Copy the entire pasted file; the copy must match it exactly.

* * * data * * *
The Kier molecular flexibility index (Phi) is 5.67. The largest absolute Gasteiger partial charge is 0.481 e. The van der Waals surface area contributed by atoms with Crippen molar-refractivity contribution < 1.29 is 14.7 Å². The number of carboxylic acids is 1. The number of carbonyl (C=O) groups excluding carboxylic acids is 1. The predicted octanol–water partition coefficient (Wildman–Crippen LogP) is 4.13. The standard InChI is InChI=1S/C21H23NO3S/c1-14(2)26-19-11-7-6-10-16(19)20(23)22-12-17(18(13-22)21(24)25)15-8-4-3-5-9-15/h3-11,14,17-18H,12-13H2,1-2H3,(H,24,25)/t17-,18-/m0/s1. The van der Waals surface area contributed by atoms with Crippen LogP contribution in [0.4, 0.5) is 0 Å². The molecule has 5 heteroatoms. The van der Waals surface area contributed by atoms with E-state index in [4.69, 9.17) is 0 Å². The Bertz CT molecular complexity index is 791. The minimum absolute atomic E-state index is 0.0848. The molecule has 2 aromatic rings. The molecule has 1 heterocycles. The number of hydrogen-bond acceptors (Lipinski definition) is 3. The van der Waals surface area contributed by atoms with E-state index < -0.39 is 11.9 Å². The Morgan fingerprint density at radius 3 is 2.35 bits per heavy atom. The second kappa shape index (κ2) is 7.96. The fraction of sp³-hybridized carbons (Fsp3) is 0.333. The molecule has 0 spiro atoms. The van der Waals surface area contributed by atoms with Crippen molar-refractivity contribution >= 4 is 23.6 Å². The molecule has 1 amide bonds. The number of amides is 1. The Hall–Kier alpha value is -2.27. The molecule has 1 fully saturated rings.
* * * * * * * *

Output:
The Kier molecular flexibility index (Phi) is 5.67. The largest absolute Gasteiger partial charge is 0.481 e. The van der Waals surface area contributed by atoms with Crippen molar-refractivity contribution < 1.29 is 14.7 Å². The number of carboxylic acids is 1. The number of carbonyl (C=O) groups excluding carboxylic acids is 1. The predicted octanol–water partition coefficient (Wildman–Crippen LogP) is 4.13. The standard InChI is InChI=1S/C21H23NO3S/c1-14(2)26-19-11-7-6-10-16(19)20(23)22-12-17(18(13-22)21(24)25)15-8-4-3-5-9-15/h3-11,14,17-18H,12-13H2,1-2H3,(H,24,25)/t17-,18-/m0/s1. The van der Waals surface area contributed by atoms with Crippen LogP contribution in [0.4, 0.5) is 0 Å². The molecule has 5 heteroatoms. The van der Waals surface area contributed by atoms with E-state index in [4.69, 9.17) is 0 Å². The Bertz CT molecular complexity index is 791. The minimum absolute atomic E-state index is 0.0848. The molecule has 2 aromatic rings. The molecule has 1 heterocycles. The number of hydrogen-bond acceptors (Lipinski definition) is 3. The van der Waals surface area contributed by atoms with E-state index < -0.39 is 11.9 Å². The Morgan fingerprint density at radius 3 is 2.35 bits per heavy atom. The second kappa shape index (κ2) is 7.96. The fraction of sp³-hybridized carbons (Fsp3) is 0.333. The molecule has 0 spiro atoms. The van der Waals surface area contributed by atoms with Crippen molar-refractivity contribution >= 4 is 23.6 Å². The molecule has 1 amide bonds. The number of amides is 1. The Hall–Kier alpha value is -2.27. The molecule has 1 fully saturated rings.